Record of the Public Health Council Meeting June 8, 2016 (Vote)
2. DETERMINATION OF NEED
a. North Shore Medical Center, Inc. request for approval of substantial capital expenditure and substantial change in service regarding new construction DoN Project No. 6-3C46 (Vote) 3. PRELIMINARY REGULATIONS
a. Informational briefing on proposed regulatory amendments to 105 CMR 315.000 – Cremation of Bodies Received from Outside Massachusetts b. Informational briefing on proposed regulatory amendments to 105 CMR 460.000 – Lead Poisoning Prevention and Control
3. FINAL REGULATIONS Request for final promulgation of proposed amendments to 105 CMR 270.000 –Blood Screening of Newborns for Treatable Diseases and Disorders (Vote)
The Commissioner and the Public Health Council are defined by law as constituting the Department of Public Health. The Council has one regular meeting per month. These meetings are open to public attendance except when the Council meets in Executive Session. The Council’s meetings are not hearings, nor do members of the public have a right to speak or address the Council. The docket will indicate whether or not floor discussions are anticipated. For purposes of fairness since the regular meeting is not a hearing and is not advertised as such, presentations from the floor may require delaying a decision until a subsequent meeting.
Public Health Council Presented below is a summary of the meeting, including time-keeping, attendance and votes cast.
Date of Meeting: Wednesday, July 13, 2016
Beginning Time: 9:15AM
Ending Time: 11:26AM
Attendance and Summary of Votes:
Minutes of the June 8, 2016 Meeting
Determination of Need #6-3C46
Request for final promulgation of proposed amendments to 105 CMR 270.000 – Blood Screening of Newborns for Treatable Diseases and Disorders
10 Members Present, 2 Members Absent
9 Members Yes, 1 Member Abstained, 2 Members Absent
9 Members Yes, 1 Member Recused, 2 Members Absent
10 Members Yes, 2 Members Absent
PROCEEDINGS A regular meeting of the Massachusetts Department of Public Health’s Public Health Council (M.G.L. c. 17, §§ 1, 3) was held on Wednesday, July 13, 2016 at the Massachusetts Department of Public Health, 250 Washington Street, Henry I. Bowditch Public Health Council Room, 2nd Floor, Boston, Massachusetts 02108.
Members present were: Monica Bharel, MD, MPH; Edward Bernstein, MD; Derek Brindisi; Harold Cox; John Cunningham, PhD; Michael Kneeland, MD; Paul Lanzikos; Lucilia Prates-Ramos; Meredith Rosenthal, PhD; and Alan Woodward, MD.
Absent member(s) were: Michele David, MD and Meg Doherty
Also in attendance were Elizabeth Scurria Morgan, First Deputy General Counsel at the Massachusetts Department of Public Health and Jennifer Barrelle, Director of Policy and Regulatory Affairs at the Massachusetts Department of Public Health.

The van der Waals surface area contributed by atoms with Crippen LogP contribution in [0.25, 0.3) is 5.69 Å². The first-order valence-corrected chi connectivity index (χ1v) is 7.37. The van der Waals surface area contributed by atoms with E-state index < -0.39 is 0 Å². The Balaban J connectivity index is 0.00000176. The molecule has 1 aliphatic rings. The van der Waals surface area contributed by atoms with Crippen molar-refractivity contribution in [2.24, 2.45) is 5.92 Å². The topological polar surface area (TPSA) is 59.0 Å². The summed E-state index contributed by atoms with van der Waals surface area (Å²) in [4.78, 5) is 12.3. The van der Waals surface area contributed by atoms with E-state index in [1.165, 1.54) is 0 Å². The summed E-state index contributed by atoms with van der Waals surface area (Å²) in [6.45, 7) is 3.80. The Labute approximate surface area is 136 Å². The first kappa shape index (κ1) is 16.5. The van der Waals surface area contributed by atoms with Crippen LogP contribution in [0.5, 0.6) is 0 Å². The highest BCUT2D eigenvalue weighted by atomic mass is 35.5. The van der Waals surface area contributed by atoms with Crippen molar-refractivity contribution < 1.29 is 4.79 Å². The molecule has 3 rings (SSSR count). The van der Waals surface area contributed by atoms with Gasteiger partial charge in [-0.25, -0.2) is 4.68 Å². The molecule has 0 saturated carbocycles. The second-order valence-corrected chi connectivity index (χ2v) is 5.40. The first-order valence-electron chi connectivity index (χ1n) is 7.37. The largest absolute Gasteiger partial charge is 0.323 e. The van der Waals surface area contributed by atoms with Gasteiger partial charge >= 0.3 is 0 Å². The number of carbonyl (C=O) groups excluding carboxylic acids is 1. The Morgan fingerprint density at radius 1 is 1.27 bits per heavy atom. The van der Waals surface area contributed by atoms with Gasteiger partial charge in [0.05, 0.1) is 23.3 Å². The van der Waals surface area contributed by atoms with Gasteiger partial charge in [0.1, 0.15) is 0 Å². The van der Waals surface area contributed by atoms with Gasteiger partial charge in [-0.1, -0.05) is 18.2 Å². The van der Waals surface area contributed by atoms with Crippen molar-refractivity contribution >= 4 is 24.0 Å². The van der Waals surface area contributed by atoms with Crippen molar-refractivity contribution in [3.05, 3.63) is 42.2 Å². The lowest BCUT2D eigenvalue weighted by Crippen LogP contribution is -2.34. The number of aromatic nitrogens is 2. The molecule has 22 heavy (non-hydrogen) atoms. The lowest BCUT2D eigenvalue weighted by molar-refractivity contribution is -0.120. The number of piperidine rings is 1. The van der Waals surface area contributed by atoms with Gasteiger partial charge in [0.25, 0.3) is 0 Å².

Commissioner Bharel called the meeting to order at 9:15AM and made opening remarks before reviewing the agenda.
Updates from Commissioner Monica Bharel, M.D., MPH
Commissioner Bharel congratulated Kevin Cranston, Assistant Commissioner and Director of the Bureau of Infectious Disease and Laboratory Sciences, on his recent swearing in as a member of the Presidential Advisory Council on HIV/AIDS. She added that, in this role, he will serve a two-year term on this appointed body which advises the federal government on public health and clinical responses to the HIV/AIDS epidemic and oversees the implementation of the President’s National HIV/AIDS Strategy in conjunction with the Office of National HIV/AIDS Policy.
The Commissioner noted that the Massachusetts Cancer Registry was recently recognized as one of 22 CDC National Program of Cancer Registries Registry of Excellence, indicating Registry submissions met the NPCR Advanced National Data Quality and Completeness Standard. She added that by meeting these high quality standards, the Registry’s data will be included in this year's United States Cancer Statistics report and other analytic data sets, and indicated this is a great recognition as we move toward becoming a more data-driven Department.
Commissioner Bharel then announced that the Bureau of Substance Abuse Services and the Communications Office were recently honored with a Telly Award for their “Stop Addiction in Its Tracks” campaign. She noted that the Telly Awards honor the very best fil and video productions, groundbreaking online video content, and outstanding local, regional, and cable TV commercials and programs. One of the commercials from the campaign was then played for members.
The Commissioner let members know DPH recently helped host the Public Health Minister of Afghanistan and the US Surgeon General, during which these officials visited several sites playing a key role in addressing the opioid epidemic. She added that thanks to DPH staff and partners around the state, Massachusetts is looked at as a national leader in this work.
Commissioner Bharel announced that the July meeting is Dr. Meredith Rosenthal’s last day on the Council, and added that she has brought an incredible wealth of knowledge and insight to the Council during her 10 years of service and will be missed. She then presented Dr. Rosenthal with a citation and DPH coin.
Dr. Rosenthal said it has been such a privilege to work on the Council, and she has nothing but respect for the Department and its employees.
ROUTINE ITEMS Minutes
Commissioner Bharel asked if any members had any changes to be included in the June 8, 2016 meeting minutes. Seeing none, the Commissioner asked for a motion to approve the minutes.